Wide Adoption of New Technology Brings Down Costs

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Farmscape for March 12, 2019

Full Interview 9:18 Listen

The CEO of the Canadian Center for Swine Improvement says, as new technologies designed to improve production efficiency become more widely adopted, they tend to become much more affordable. As part of research conducted through Swine Innovation Porc, the Canadian Centre for Swine Improvement has evaluated emerging technologies being developed for the pork sector to track indicators of animal performance, welfare and carcass value and improve competitiveness. Brian Sullivan, the CEO of the Canadian Centre for Swine Improvement, says the cost of new technologies vary a lot however, typically, a technology that’s widely adopted will tend to drop in price with more efficient production of devices and higher volumes.

Clip-Brian Sullivan-Canadian Centre for Swine Improvement:
For those of us who have a focus on genetics there are rapid developments happening with genomics technology.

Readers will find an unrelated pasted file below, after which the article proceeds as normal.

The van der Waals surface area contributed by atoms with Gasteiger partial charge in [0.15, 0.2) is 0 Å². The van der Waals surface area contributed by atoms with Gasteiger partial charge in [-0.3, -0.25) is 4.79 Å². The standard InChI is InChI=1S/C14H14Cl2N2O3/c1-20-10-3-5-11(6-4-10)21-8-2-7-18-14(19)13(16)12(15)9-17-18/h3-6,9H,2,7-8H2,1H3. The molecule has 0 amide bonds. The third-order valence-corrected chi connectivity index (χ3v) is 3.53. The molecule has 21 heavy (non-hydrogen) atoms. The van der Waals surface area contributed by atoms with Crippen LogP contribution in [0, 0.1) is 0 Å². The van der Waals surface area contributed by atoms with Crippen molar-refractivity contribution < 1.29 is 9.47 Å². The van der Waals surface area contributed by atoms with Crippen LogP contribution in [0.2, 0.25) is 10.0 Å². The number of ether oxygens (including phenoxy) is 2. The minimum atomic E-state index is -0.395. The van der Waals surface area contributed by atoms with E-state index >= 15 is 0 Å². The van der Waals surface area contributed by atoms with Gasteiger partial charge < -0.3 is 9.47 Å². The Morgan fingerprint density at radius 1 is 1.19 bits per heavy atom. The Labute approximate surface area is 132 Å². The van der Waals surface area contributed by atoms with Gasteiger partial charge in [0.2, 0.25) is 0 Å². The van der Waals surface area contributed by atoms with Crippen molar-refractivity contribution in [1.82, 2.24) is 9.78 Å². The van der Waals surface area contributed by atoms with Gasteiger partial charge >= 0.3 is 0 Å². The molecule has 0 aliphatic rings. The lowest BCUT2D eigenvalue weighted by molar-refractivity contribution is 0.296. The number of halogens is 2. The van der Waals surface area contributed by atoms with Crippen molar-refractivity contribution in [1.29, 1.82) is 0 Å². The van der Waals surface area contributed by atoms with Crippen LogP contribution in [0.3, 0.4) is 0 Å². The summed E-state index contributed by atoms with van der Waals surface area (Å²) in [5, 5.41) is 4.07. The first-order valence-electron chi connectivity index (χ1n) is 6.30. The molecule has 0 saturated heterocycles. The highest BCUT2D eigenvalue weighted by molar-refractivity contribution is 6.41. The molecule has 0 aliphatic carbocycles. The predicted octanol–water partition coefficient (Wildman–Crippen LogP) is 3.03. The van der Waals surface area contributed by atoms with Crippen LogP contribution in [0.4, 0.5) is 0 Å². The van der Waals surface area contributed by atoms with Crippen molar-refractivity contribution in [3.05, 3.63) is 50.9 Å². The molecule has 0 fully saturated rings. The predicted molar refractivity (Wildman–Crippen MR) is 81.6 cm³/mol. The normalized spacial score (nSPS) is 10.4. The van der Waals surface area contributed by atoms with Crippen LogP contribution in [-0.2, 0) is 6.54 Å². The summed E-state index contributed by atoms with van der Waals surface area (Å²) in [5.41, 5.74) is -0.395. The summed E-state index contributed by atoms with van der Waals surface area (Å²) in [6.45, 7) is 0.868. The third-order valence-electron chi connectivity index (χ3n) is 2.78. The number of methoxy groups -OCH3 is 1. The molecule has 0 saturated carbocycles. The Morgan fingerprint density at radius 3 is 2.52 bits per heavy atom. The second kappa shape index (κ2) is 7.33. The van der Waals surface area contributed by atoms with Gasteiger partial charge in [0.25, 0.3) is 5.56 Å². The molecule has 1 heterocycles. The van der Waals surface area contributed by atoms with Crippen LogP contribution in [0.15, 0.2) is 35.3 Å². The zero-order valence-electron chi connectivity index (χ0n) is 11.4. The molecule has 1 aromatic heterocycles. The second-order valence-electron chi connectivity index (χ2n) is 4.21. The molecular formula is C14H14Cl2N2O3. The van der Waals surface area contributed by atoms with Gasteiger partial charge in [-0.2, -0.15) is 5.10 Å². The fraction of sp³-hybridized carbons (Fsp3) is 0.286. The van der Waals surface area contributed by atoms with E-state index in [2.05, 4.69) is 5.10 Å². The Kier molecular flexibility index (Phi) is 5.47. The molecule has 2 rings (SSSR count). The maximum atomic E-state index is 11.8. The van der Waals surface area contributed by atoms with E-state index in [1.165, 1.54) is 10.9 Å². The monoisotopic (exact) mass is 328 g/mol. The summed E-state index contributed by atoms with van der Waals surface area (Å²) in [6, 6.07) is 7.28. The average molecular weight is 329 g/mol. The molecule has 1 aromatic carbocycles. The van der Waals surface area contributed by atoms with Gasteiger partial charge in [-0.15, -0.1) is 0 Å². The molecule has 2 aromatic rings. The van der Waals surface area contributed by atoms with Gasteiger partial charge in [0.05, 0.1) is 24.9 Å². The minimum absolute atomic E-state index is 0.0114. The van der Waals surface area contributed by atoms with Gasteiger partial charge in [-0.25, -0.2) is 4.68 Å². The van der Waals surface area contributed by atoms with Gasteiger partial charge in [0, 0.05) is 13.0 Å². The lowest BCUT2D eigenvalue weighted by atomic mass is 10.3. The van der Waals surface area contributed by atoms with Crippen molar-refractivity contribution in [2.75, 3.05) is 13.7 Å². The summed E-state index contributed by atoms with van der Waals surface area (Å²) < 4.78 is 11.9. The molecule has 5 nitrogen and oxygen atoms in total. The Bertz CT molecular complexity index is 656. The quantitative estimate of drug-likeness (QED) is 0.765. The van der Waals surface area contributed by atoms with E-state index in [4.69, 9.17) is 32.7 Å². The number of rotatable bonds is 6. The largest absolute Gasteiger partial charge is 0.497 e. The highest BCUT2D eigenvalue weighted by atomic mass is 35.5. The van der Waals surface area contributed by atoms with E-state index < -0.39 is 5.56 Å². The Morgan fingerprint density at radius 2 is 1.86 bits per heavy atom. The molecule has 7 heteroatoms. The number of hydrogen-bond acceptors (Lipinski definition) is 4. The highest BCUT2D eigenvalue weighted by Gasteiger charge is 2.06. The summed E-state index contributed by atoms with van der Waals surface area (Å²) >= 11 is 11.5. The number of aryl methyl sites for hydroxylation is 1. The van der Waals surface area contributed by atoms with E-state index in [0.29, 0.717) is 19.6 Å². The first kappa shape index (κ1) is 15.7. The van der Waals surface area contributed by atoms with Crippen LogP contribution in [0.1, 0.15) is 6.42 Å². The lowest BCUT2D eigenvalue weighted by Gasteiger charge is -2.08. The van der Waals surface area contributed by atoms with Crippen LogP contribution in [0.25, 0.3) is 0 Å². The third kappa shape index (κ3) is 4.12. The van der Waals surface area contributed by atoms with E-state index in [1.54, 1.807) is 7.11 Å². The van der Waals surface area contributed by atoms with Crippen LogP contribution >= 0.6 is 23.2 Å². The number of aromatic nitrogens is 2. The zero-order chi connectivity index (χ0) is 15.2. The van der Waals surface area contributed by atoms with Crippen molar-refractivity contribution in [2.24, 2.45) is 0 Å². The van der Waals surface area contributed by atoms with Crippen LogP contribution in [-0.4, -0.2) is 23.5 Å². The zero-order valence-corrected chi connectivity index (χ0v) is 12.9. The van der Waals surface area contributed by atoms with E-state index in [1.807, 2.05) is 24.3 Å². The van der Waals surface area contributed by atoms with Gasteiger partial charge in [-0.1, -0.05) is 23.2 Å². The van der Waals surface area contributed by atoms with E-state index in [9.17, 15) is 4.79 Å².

The application of genomics technologies requires that we have good quality measurements on a large number of animals for traits of interest. In other words measurement technologies are helping with the application of genomics technologies and all of this is helping the industry to remain competitive. 10 years ago the first high density genetic marker panel for pigs cost about 100 dollars U.S. to test one pig. This was great development and it opened the door to research on application of genomics for more efficient genetic selection. Today we can get the same panel of genetic markers for less than 20 dollars. The result is that this technology, after 10 years of research and with the drop in price, is now widely used by genetic companies and breeders.

Sullivan acknowledges the U.S. and Europe an others are not standing still when it comes to the adoption of new technologies so ongoing investment in Canada is critical for the industry to remain competitive.

For Farmscape.Ca, I’m Bruce Cochrane.

       *Farmscape is a presentation of Sask Pork and Manitoba Pork

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